The stalwart figure of Murdoch McLean will no longer be known among men, and those who knew him best will regret his passing the most keenly. He was one of the best examples New Zealand had of executive ability in large affairs, and the works of his father, the late John McLean, his brother Neil, and himself will long remain to remind us of this great ability. Of his 62 years, of life, 57 were spent in New Zealand, John McLean having brought his family from Nova Scotia in 1860. He retained all his life a pleasant suggestion of the accent of his forefathers. Mr. McLean was remarkable not so many years ago for his great bodily strength and his untiring addiction to work. He had tried even during the last year to carry out the public duties he set himself to do, and was a frequent visitor to Masonic Lodges as a Deputy Grand Master. In this connection he made a point of appealing most strongly on behalf of benevolent and patriotic activities of the Order, and was a highly successful appellant to the charity of those who heard him. His public life was marked by that executive ability which distinguished his business career, and as Mayor of Mount Albert —an office he relinquished when his health began to fail—he gave the borough the experience he had gained in thirty years' intimate acquaintance of Mount Albert matters and its local politics. The late Mr. McLean had many sorrows which he outwardly bore with great fortitude. One son was killed by accident during the McLean Bros preliminary work in the Otira tunnel, and two sons have been killed in action during the present great war. A third soldier son is still fighting in France. The deceased gentleman is survived by his widow, two sons, and three daughters. On Friday last the interment took place at Waikumete Cemetery, Mr Oliver Nicholson, Grand Master of the New Zealand Freemasons, conducting the ceremony. There was a very large gathering of friends and relatives. 
 Observer 22 December 1917

Marks himself was foundation president of the Auckland Master Butcher’s Association from 1906, remaining in that position for some years. Marks started as one of two Managing Directors of the Auckland Meat Company until 1912, when he became Chairman of Directors until his death in 1938. Was the decision in 1912 the result of his appearance in court in June of that year as co-respondent to a rather salacious and messy divorce hearing, with the jury finding he did indeed dally with one Annie Jane Adamson? (Lots more detail in true NZ Truth style in the issues of 8 and 15 June for that year).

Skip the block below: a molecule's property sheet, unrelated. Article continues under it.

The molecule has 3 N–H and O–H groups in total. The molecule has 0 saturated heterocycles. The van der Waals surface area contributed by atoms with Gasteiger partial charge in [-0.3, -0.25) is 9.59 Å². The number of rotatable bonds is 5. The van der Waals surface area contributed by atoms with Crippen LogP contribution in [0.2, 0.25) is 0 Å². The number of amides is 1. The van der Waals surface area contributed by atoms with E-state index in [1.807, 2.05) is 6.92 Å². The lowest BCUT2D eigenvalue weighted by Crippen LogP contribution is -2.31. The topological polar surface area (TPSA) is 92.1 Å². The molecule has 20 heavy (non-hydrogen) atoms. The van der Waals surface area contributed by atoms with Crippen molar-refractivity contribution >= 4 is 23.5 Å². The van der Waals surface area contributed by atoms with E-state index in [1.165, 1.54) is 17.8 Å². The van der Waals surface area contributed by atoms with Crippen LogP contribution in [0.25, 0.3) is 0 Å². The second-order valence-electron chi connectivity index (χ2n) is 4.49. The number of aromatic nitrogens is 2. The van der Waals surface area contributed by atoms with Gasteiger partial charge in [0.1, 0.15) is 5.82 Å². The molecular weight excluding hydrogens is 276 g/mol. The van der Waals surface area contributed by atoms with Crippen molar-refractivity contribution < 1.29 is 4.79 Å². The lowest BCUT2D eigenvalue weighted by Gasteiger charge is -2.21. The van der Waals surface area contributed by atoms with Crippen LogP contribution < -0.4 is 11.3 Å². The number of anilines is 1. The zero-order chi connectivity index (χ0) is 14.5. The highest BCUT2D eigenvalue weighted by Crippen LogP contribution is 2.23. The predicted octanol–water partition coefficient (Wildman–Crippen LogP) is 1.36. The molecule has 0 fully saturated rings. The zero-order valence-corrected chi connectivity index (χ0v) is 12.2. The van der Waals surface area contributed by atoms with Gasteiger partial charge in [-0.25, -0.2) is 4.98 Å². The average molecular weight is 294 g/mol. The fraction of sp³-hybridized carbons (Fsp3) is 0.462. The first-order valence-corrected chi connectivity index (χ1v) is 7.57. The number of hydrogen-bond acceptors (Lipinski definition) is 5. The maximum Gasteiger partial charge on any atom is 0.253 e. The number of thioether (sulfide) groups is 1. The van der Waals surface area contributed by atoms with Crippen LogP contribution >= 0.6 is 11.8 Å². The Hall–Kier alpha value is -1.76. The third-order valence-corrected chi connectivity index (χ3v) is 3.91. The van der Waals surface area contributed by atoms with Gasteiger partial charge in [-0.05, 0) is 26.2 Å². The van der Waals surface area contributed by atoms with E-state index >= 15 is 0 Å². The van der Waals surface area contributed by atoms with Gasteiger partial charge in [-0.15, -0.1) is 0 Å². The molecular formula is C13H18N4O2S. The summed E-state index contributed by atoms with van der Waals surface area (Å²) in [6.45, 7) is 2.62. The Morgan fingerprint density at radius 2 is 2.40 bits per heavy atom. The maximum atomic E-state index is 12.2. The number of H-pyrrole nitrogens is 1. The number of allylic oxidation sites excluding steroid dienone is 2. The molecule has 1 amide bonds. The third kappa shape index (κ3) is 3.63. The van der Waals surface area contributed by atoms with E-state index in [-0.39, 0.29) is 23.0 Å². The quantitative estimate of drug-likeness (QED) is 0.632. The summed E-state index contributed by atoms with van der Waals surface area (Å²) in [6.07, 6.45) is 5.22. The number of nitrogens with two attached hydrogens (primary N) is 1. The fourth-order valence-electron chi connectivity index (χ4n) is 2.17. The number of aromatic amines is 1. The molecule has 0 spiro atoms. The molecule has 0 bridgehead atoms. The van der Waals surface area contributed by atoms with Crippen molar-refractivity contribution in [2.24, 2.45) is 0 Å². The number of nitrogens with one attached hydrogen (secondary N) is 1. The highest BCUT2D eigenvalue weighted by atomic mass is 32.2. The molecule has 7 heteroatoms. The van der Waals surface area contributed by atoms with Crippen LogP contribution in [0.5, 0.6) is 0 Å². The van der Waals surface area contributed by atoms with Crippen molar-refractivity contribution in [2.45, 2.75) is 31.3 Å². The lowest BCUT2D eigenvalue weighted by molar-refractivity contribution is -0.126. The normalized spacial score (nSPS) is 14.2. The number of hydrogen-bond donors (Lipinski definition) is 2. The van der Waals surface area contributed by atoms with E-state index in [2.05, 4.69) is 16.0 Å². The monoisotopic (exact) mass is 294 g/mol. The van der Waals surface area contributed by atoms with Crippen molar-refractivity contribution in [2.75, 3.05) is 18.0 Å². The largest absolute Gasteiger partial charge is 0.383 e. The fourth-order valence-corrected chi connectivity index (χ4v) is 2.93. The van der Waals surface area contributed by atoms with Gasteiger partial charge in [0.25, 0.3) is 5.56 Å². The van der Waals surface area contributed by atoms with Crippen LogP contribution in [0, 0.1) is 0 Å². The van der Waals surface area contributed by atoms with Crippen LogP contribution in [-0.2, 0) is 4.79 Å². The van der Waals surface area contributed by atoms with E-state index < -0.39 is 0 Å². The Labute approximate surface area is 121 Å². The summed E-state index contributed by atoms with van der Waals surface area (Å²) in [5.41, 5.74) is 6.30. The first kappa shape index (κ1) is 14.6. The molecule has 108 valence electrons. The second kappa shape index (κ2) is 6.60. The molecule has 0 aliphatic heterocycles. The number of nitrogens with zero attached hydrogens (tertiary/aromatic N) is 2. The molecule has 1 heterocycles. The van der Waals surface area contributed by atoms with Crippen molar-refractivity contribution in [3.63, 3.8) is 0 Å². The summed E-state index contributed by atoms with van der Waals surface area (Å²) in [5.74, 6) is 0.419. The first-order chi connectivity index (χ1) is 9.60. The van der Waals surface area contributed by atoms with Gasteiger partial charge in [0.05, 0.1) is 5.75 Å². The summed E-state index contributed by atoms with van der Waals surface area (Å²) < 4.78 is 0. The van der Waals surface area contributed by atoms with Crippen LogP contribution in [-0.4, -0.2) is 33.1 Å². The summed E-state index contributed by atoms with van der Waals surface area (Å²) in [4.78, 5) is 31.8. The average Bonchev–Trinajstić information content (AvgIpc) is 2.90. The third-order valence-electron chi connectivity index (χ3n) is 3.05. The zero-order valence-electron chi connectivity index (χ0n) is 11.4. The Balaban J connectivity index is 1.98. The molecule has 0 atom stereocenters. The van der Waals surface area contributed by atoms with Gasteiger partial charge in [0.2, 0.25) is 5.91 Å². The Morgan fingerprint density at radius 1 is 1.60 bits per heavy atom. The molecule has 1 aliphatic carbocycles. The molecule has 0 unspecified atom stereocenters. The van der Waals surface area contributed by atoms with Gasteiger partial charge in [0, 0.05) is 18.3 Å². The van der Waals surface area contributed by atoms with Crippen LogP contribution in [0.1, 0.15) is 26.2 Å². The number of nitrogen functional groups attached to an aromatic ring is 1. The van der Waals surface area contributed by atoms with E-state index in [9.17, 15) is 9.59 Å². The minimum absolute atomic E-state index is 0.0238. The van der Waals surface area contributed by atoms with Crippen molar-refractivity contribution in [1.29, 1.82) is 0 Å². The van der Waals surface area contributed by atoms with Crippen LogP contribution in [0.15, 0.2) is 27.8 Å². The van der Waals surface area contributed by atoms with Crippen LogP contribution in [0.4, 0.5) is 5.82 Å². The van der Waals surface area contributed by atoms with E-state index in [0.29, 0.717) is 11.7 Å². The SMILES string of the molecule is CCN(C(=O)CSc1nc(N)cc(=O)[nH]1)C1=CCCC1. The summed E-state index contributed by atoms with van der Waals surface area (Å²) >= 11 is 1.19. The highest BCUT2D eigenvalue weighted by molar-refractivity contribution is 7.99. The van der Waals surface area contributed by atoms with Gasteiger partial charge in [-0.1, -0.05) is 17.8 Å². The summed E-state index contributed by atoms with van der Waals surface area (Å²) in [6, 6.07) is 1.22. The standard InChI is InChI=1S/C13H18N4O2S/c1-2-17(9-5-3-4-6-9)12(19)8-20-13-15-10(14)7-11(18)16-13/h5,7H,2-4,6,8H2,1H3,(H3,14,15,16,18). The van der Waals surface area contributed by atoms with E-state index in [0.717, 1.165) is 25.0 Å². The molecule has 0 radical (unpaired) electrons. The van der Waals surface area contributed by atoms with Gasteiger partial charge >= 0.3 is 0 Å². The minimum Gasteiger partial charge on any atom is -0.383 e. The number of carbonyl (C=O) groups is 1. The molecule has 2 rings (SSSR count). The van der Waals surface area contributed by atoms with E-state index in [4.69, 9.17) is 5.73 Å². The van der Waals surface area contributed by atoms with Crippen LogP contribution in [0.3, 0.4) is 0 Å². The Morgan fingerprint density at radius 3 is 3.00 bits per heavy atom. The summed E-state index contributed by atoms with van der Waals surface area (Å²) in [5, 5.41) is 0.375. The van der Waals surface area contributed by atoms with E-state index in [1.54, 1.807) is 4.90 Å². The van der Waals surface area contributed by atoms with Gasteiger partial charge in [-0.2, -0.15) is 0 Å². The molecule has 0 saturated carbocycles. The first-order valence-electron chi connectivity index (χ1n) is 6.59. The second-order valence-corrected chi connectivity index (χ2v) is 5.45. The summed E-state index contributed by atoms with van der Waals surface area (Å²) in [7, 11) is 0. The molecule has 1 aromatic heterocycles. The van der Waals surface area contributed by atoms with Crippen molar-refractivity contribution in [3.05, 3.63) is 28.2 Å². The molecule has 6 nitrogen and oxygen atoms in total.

The Auckland Meat Company was always the number two chain store operation to that of the Hellaby family. At the time of a 1919 strike of butchers, Hellaby's had 75% of the market. Nevertheless, the AMC proceeded and flourished during the 20th century, up until the 1980s. Some highlights included:

1920 – R S Briggs, butcher at Parnell Road AMC shop (AMC had taken over his business. He was once Mayor of Parnell borough) gassed himself in the back of his shop. (Poverty Bay Herald, 8 December 1920)

1969 – Manager of Ponsonby branch still carrying out daily deliveries by bicycle. (Auckland Scarpbook, Library database)

1974 – Opened first butcher shop in Henderson, at Henderson Square. (Auckland Scrapbook, Library database)

c. 1982 Auckland Meat Company proposal to subdivide holding paddocks land at Hamlin’s Hill opposed by NZHPT – former Maori pa site (Auckland Scrapbook, Library database)

1985-1986 – Last remaining butcher shop in Queen St to go. (Auckland Scrapbook, Library database)

1987 – Pacific Business Centre to be built on former holding paddocks owned by AMC in Mt Wellington.(Auckland Scrapbook, Library database)

There are some remains of the company around. The shop front Paul photographed in Devonport is one -- and then there's the Auckland Meat Company building on Dominion Road, now (thankfully) sans billboards and polka dots.


  1. In today's Herald online: Abigails closing down - "sunk by online sales".

  2. Nice to see the Dominion Road shop looking sharp! My late father John Sparnon managed this shop in the late 70s. As a young girl I remember the AMC kids Christmas parties.